Improving drug discovery using image-based multiparametric analysis of the epigenetic landscape

  1. Chen Farhy
  2. Santosh Hariharan
  3. Jarkko Ylanko
  4. Luis Orozco
  5. Fu-Yue Zeng
  6. Ian Pass
  7. Fernando Ugarte
  8. E Camilla Forsberg
  9. Chun-Teng Huang
  10. David W Andrews
  11. Alexey V Terskikh  Is a corresponding author
  1. Sanford Burnham Prebys Medical Discovery Institute, United States
  2. University of Toronto, Canada
  3. University of California, Santa Cruz, United States

Abstract

High-content phenotypic screening has become the approach of choice for drug discovery due to its ability to extract drug-specific multi-layered data. In the field of epigenetics, such screening methods have suffered from a lack of tools sensitive to selective epigenetic perturbations. Here we describe a novel approach, Microscopic Imaging of Epigenetic Landscapes (MIEL), which captures the nuclear staining patterns of epigenetic marks and employs machine learning to accurately distinguish between such patterns. We validated the MIEL platform across multiple cells lines and using dose-response curves, to insure the fidelity and robustness of this approach for high content high throughput drug discovery. Focusing on noncytotoxic glioblastoma treatments, we demonstrated that MIEL can identify and classify epigenetically active drugs. Furthermore, we show MIEL was able to accurately rank candidate drugs by their ability to produce desired epigenetic alterations consistent with increased sensitivity to chemotherapeutic agents or with induction of glioblastoma differentiation.

Data availability

Sequencing data have been deposited in GEO under accession code GSE134045

The following data sets were generated

Article and author information

Author details

  1. Chen Farhy

    Sanford Burnham Prebys Medical Discovery Institute, La Jolla, United States
    Competing interests
    The authors declare that no competing interests exist.
  2. Santosh Hariharan

    Biological Sciences Platform, Sunnybrook Research Institute, University of Toronto, Toronto, Canada
    Competing interests
    The authors declare that no competing interests exist.
  3. Jarkko Ylanko

    Biological Sciences Platform, Sunnybrook Research Institute, University of Toronto, Toronto, Canada
    Competing interests
    The authors declare that no competing interests exist.
  4. Luis Orozco

    Sanford Burnham Prebys Medical Discovery Institute, La Jolla, United States
    Competing interests
    The authors declare that no competing interests exist.
  5. Fu-Yue Zeng

    Sanford Burnham Prebys Medical Discovery Institute, La Jolla, United States
    Competing interests
    The authors declare that no competing interests exist.
  6. Ian Pass

    Sanford Burnham Prebys Medical Discovery Institute, La Jolla, United States
    Competing interests
    The authors declare that no competing interests exist.
  7. Fernando Ugarte

    Department of Biomolecular Engineering, University of California, Santa Cruz, Santa Cruz, United States
    Competing interests
    The authors declare that no competing interests exist.
  8. E Camilla Forsberg

    Department of Biomolecular Engineering, University of California, Santa Cruz, Santa Cruz, United States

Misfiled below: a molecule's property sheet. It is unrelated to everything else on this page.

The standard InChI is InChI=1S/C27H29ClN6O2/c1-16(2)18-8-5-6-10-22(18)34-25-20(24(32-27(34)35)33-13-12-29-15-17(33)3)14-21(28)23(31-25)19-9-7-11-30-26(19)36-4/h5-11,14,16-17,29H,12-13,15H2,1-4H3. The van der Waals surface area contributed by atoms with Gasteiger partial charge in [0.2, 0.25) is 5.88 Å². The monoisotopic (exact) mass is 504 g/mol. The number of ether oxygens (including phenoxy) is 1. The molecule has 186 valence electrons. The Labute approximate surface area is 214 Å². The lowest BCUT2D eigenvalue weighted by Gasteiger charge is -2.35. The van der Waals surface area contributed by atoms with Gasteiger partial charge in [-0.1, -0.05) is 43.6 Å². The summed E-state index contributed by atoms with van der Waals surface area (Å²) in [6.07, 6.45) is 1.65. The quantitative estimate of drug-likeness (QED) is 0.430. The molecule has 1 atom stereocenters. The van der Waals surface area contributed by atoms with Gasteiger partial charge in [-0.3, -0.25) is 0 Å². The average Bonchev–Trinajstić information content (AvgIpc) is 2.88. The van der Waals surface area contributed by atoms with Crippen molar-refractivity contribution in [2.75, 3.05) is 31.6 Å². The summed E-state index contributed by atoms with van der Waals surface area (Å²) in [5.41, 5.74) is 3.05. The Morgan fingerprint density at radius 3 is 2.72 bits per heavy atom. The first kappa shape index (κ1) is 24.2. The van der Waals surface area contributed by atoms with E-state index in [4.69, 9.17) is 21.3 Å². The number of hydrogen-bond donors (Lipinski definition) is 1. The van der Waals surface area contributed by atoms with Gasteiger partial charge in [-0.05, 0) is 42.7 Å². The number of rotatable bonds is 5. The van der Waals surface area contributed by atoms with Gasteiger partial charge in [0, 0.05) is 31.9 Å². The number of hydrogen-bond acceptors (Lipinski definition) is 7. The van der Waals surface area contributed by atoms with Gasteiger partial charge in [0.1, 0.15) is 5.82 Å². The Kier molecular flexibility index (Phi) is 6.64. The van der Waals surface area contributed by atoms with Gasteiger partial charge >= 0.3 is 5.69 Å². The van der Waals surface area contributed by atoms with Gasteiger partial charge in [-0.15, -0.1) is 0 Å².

Competing interests
    The authors declare that no competing interests exist.
  9. Chun-Teng Huang

    Sanford Burnham Prebys Medical Discovery Institute, La Jolla, United States
    Competing interests
    The authors declare that no competing interests exist.
  10. David W Andrews

    Biological Sciences Platform, Sunnybrook Research Institute, University of Toronto, Toronto, Canada
    Competing interests
    The authors declare that no competing interests exist.
    ORCID icon "This ORCID iD identifies the author of this article:" 0000-0002-9266-7157
  11. Alexey V Terskikh

    Sanford Burnham Prebys Medical Discovery Institute, La Jolla, United States
    For correspondence
    terskikh@sbpdiscovery.org
    Competing interests
    The authors declare that no competing interests exist.
    ORCID icon "This ORCID iD identifies the author of this article:" 0000-0003-4641-3997

Funding

California Institute for Regenerative Medicine (TG2-01162)

  • Chen Farhy

Celgene (SCRA)

  • Alexey V Terskikh

The funders had no role in study design, data collection and interpretation, or the decision to submit the work for publication.

Reviewing Editor

  1. Ross L Levine, Memorial Sloan Kettering Cancer Center, United States

Publication history

  1. Received: June 27, 2019
  2. Accepted: October 5, 2019
  3. Accepted Manuscript published: October 22, 2019 (version 1)
  4. Version of Record published: December 12, 2019 (version 2)

Copyright

© 2019, Farhy et al.

This article is distributed under the terms of the Creative Commons Attribution License permitting unrestricted use and redistribution provided that the original author and source are credited.

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  1. Chen Farhy
  2. Santosh Hariharan
  3. Jarkko Ylanko
  4. Luis Orozco
  5. Fu-Yue Zeng
  6. Ian Pass
  7. Fernando Ugarte
  8. E Camilla Forsberg
  9. Chun-Teng Huang
  10. David W Andrews
  11. Alexey V Terskikh
(2019)
Improving drug discovery using image-based multiparametric analysis of the epigenetic landscape
eLife 8:e49683.
https://doi.org/10.7554/eLife.49683

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